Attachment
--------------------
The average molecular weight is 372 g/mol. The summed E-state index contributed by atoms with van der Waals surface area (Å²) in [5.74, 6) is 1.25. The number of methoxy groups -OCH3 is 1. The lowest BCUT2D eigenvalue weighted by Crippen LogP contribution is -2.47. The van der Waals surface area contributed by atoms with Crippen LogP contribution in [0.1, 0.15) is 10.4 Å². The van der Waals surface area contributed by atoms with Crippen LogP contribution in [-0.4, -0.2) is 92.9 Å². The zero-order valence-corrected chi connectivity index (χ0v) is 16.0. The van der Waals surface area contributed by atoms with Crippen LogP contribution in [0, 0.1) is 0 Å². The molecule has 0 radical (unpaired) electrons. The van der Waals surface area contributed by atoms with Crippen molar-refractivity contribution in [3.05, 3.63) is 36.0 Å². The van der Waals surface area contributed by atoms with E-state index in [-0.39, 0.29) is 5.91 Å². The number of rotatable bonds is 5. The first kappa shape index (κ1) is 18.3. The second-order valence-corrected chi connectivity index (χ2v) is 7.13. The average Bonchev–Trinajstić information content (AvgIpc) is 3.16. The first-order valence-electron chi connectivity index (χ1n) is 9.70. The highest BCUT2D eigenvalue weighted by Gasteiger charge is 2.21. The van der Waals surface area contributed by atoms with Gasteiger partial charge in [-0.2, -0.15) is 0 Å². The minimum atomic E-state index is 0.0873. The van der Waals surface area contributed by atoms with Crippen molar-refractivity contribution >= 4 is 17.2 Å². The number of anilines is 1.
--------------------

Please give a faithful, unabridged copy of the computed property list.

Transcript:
The average molecular weight is 372 g/mol. The summed E-state index contributed by atoms with van der Waals surface area (Å²) in [5.74, 6) is 1.25. The number of methoxy groups -OCH3 is 1. The lowest BCUT2D eigenvalue weighted by Crippen LogP contribution is -2.47. The van der Waals surface area contributed by atoms with Crippen LogP contribution in [0.1, 0.15) is 10.4 Å². The van der Waals surface area contributed by atoms with Crippen LogP contribution in [-0.4, -0.2) is 92.9 Å². The zero-order valence-corrected chi connectivity index (χ0v) is 16.0. The van der Waals surface area contributed by atoms with Crippen LogP contribution in [0, 0.1) is 0 Å². The molecule has 0 radical (unpaired) electrons. The van der Waals surface area contributed by atoms with Crippen molar-refractivity contribution in [3.05, 3.63) is 36.0 Å². The van der Waals surface area contributed by atoms with E-state index in [-0.39, 0.29) is 5.91 Å². The number of rotatable bonds is 5. The first kappa shape index (κ1) is 18.3. The second-order valence-corrected chi connectivity index (χ2v) is 7.13. The average Bonchev–Trinajstić information content (AvgIpc) is 3.16. The first-order valence-electron chi connectivity index (χ1n) is 9.70. The highest BCUT2D eigenvalue weighted by Gasteiger charge is 2.21. The van der Waals surface area contributed by atoms with Gasteiger partial charge in [-0.2, -0.15) is 0 Å². The minimum atomic E-state index is 0.0873. The van der Waals surface area contributed by atoms with Crippen molar-refractivity contribution >= 4 is 17.2 Å². The number of anilines is 1.